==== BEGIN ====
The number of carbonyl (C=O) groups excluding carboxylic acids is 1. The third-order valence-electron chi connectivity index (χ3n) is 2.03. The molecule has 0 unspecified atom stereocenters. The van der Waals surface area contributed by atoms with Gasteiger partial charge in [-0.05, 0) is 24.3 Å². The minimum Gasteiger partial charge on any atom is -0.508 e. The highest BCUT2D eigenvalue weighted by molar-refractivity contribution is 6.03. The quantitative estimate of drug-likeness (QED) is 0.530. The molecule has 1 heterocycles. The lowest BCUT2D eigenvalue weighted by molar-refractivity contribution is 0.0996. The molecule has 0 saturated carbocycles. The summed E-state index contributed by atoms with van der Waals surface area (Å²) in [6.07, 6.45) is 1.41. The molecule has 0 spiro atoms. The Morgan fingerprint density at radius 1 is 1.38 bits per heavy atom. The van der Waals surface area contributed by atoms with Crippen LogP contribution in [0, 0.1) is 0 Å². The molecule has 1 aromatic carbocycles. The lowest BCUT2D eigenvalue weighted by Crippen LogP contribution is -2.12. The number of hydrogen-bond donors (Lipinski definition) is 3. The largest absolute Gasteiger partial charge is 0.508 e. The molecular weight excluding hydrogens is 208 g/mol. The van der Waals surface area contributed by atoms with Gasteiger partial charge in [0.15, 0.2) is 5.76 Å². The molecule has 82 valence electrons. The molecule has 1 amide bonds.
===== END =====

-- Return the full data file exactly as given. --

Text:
The number of carbonyl (C=O) groups excluding carboxylic acids is 1. The third-order valence-electron chi connectivity index (χ3n) is 2.03. The molecule has 0 unspecified atom stereocenters. The van der Waals surface area contributed by atoms with Gasteiger partial charge in [-0.05, 0) is 24.3 Å². The minimum Gasteiger partial charge on any atom is -0.508 e. The highest BCUT2D eigenvalue weighted by molar-refractivity contribution is 6.03. The quantitative estimate of drug-likeness (QED) is 0.530. The molecule has 1 heterocycles. The lowest BCUT2D eigenvalue weighted by molar-refractivity contribution is 0.0996. The molecule has 0 saturated carbocycles. The summed E-state index contributed by atoms with van der Waals surface area (Å²) in [6.07, 6.45) is 1.41. The molecule has 0 spiro atoms. The Morgan fingerprint density at radius 1 is 1.38 bits per heavy atom. The van der Waals surface area contributed by atoms with Crippen LogP contribution in [0, 0.1) is 0 Å². The molecule has 1 aromatic carbocycles. The lowest BCUT2D eigenvalue weighted by Crippen LogP contribution is -2.12. The number of hydrogen-bond donors (Lipinski definition) is 3. The largest absolute Gasteiger partial charge is 0.508 e. The molecular weight excluding hydrogens is 208 g/mol. The van der Waals surface area contributed by atoms with Gasteiger partial charge in [0.15, 0.2) is 5.76 Å². The molecule has 82 valence electrons. The molecule has 1 amide bonds.